I recently came across the movie about Tim Jenison's efforts to quantifiably demonstrate a theory he has about how Vermeer might have painted his paintings:
Tim represents to me the ultimate expression of a Maker, not because of the theory itself, but rather by how he goes about testing it. As with any true Maker, he methodically breaks down the steps to accomplish the goal and then begins attacking them one by one irrespective of the skills, tools and engineering challenges needed to accomplish them. The steps he goes through to prove his theory, which include CNC machining an exact replica of the room in the painting, learning Dutch, hand grinding optics, and sitting for 100's of hours painting "dots" (among others) are mesmerizing. And at no point in the process does he allow his knowledge (or lack thereof) in any way inhibit finding the answer.
A key element of this Maker mentality is an inherent confidence in one's ability to learn whatever skills are necessary for a task.
In my experience, most engineers (and people in general) are very much limited by what they know. They fool themselves into thinking this is OK because they can successfully apply this fixed knowledge to a narrow problem domain area and appear "smart" to their peers. This worked OK in the era where technology fields were more isolated from each other and most people worked for large, stable companies their entire lives. But now that people have to constantly adapt to ever-changing work environments and problems, this solution is no longer sufficient. Moreover this approach to knowledge makes people very brittle. Once the conditions vary more than X% from their trained-in structure their applied intelligence (vs. perceived intelligence) drops off precipitously.
I contend that we are moving towards a society of individual or micro-team accomplishment rather than larger groups. It is now possible for a very small team, or even an individual person, to design, develop, implement and even produce very complex products all on their own. Through a combination of powerful tools (Parametric CAD, CNC, 3D Printers, and others) and almost unlimited knowledge (i.e. the Internet) there is absolutely no limit to what a single individual can accomplish with enough perseverance and determination. Moreover, the huge efficiency advantages of very small groups tackling larger and larger problems give these micro-teams a fundamental advantage over traditional organizational structures. Larger teams waste too much time managing the group itself rather than actually solving the problem. That, combined with the virtual sales and distribution efficiencies of the Internet and new micro-investment mechanisms (e.g. Kickstarters) will fundamentally change the structure of most companies and engineering efforts going forward.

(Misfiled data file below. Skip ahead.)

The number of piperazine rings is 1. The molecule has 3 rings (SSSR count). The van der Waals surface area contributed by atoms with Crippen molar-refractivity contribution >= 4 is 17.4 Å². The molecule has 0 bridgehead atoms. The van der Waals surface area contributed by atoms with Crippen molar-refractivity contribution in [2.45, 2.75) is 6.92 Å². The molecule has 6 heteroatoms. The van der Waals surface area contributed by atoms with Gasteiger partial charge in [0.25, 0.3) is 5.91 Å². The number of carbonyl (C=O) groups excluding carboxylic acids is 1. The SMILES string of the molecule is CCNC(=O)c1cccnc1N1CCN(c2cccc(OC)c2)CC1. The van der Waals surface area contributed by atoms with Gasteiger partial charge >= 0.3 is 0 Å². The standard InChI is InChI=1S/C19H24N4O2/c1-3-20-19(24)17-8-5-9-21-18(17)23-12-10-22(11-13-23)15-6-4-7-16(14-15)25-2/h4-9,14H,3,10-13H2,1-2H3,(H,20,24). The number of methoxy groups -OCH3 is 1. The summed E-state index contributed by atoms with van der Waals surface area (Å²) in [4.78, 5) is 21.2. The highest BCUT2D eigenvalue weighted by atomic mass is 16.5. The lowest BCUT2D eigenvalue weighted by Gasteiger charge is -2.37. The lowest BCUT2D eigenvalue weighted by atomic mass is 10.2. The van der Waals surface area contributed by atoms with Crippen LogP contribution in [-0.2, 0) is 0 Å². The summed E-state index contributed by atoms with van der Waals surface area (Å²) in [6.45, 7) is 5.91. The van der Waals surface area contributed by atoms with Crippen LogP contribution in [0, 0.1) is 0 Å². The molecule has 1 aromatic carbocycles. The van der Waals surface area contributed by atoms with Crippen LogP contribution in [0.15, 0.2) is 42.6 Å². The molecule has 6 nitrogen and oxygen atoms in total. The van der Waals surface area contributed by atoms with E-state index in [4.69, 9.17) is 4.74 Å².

The key to accomplishing this, I believe, focuses on individuals building up the facility to learn a broad range of fabrication and design techniques, incorporating advanced CAD/CAM software tools as an integral part of the design process, and developing strong diagnostic skills to adjust designs on-the-fly based upon quantifiable measured results. People must constantly challenge themselves to learn new things, in a broad range of fields, and refine and improve their existing methodologies. Thus the status quo should be defined by constant change, and your background, education and existing skills should in no way limit or define what you can accomplish. This approach not only produces better, more adaptable engineers, it also results in products and systems that are much more optimally and efficiently designed. A smaller group of broader engineers can produce better results than a larger group of narrow engineer because they are better able to adapt the design on-the-fly to any problems encountered.
By focusing on the people (Makers) instead of the process (factories), we return to the fundamental strength of a Manufacturing-driven economy but without being mired in the large, slow, plodding centralized model that epitomized previous industrial revolutions. A Maker-based model provides us with a strong, flexible workforce, capable of rapidly adapting to changing conditions, able to produce more effective products, at a more competitive price point, and less dependent on "others" for their success.
What would you attempt to do if you knew you could not fail?